Evaluators should also review their existing security policies, which serve as a specification for many of the features that the IDPS products need to provide. In addition, evaluators should understand whether or not the organization is subject to oversight or review by another organization. If so, they should determine if that oversight authority requires IDPSs or other specific system security resources. Resource constraints should also be taken into consideration by evaluators.
Evaluators also need to define specialized sets of requirements for the following:
- Security capabilities, including information gathering, logging, detection, and prevention
- Performance, including maximum capacity and performance features
- Management, including design and implementation (e.g., reliability, interoperability, scalability, product security), operation and maintenance (including software updates), and training, documentation, and technical support
- Life cycle costs, both initial and maintenance costs.
When evaluating IDPS products, organizations should consider using a combination of several sources of data on the products’ characteristics and capabilities.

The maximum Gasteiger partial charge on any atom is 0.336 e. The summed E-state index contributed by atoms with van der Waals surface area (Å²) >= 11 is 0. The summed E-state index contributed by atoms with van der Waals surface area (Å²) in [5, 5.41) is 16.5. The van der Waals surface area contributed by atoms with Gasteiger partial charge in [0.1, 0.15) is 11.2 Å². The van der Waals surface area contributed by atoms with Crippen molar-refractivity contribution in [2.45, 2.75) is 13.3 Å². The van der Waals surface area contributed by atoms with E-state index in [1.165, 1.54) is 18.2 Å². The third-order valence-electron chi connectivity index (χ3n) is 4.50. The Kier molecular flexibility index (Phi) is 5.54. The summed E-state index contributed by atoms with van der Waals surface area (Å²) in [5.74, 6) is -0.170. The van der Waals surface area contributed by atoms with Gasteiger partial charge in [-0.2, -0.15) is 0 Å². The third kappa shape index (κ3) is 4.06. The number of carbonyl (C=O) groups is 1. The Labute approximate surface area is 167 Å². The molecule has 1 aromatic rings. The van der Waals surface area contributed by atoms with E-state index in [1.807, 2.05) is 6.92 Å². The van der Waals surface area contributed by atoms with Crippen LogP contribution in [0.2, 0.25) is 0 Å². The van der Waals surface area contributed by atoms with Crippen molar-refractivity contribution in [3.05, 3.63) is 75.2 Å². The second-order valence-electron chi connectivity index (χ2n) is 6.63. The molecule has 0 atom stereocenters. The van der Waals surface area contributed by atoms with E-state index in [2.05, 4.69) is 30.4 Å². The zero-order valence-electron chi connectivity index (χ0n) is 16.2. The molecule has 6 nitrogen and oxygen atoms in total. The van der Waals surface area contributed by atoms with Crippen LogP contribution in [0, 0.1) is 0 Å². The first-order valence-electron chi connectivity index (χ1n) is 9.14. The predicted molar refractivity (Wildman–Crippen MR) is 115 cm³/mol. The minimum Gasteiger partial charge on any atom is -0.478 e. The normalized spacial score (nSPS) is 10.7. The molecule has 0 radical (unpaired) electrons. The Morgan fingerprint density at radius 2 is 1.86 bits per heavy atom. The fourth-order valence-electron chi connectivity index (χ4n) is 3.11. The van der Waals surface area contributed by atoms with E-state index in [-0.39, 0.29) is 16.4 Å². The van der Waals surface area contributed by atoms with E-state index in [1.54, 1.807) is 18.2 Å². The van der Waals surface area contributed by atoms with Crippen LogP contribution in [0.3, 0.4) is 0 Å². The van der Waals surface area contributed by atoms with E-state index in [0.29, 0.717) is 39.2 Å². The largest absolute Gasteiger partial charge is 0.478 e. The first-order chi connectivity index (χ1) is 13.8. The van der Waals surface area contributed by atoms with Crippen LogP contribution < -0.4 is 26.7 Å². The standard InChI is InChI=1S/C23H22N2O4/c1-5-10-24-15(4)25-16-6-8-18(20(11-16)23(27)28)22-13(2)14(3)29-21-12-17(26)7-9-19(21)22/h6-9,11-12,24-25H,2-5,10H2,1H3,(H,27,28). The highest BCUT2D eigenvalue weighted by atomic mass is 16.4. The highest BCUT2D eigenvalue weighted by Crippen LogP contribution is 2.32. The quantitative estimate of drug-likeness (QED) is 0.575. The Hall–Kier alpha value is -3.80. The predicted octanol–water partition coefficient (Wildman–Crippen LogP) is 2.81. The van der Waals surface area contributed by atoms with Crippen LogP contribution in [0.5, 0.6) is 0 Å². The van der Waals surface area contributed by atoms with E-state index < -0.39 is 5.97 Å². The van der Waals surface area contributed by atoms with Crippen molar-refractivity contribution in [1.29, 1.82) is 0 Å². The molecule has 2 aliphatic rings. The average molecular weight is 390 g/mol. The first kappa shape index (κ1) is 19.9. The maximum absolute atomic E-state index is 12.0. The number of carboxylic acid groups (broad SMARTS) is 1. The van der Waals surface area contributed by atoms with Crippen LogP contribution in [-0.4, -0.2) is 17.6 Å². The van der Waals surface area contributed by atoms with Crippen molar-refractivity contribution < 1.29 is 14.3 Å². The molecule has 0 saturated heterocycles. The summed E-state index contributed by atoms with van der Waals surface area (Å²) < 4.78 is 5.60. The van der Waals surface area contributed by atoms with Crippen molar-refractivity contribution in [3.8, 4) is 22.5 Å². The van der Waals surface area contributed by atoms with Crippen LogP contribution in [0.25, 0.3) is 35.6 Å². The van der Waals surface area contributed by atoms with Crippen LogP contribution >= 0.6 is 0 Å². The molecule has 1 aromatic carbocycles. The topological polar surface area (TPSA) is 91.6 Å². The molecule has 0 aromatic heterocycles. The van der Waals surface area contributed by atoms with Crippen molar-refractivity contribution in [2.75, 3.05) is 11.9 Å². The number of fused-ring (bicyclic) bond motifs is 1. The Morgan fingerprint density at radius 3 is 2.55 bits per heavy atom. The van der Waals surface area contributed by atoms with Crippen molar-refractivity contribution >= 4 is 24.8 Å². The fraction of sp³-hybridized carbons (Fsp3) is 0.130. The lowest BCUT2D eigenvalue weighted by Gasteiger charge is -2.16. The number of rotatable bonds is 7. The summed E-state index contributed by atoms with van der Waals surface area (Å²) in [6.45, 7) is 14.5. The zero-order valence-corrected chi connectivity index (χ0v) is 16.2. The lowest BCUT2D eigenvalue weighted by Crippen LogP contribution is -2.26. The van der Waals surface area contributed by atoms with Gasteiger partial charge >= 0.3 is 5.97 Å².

Common product data sources include test lab or real-world product testing, vendor-provided information, third-party product reviews, and previous IDPS experience from individuals within the organization and trusted individuals at other organizations.
When using data from other parties, organizations should consider the fidelity of the data because it is often presented without an explanation of how it was generated. There are several major challenges in performing in-depth hands-on IDPS testing, such as the considerable resources needed and the lack of a standard test methodology and test suites, which often make it infeasible. However, limited IDPS testing is helpful for evaluating security requirements, performance, and operation and maintenance capabilities.
The National Institute of Standards and Technology (NIST) is asking for comments on the updated guidelines. Comments should be sent to email@example.com by August 31.
The NIST Guide to Intrusion Detection and Prevention Systems can be downloaded here: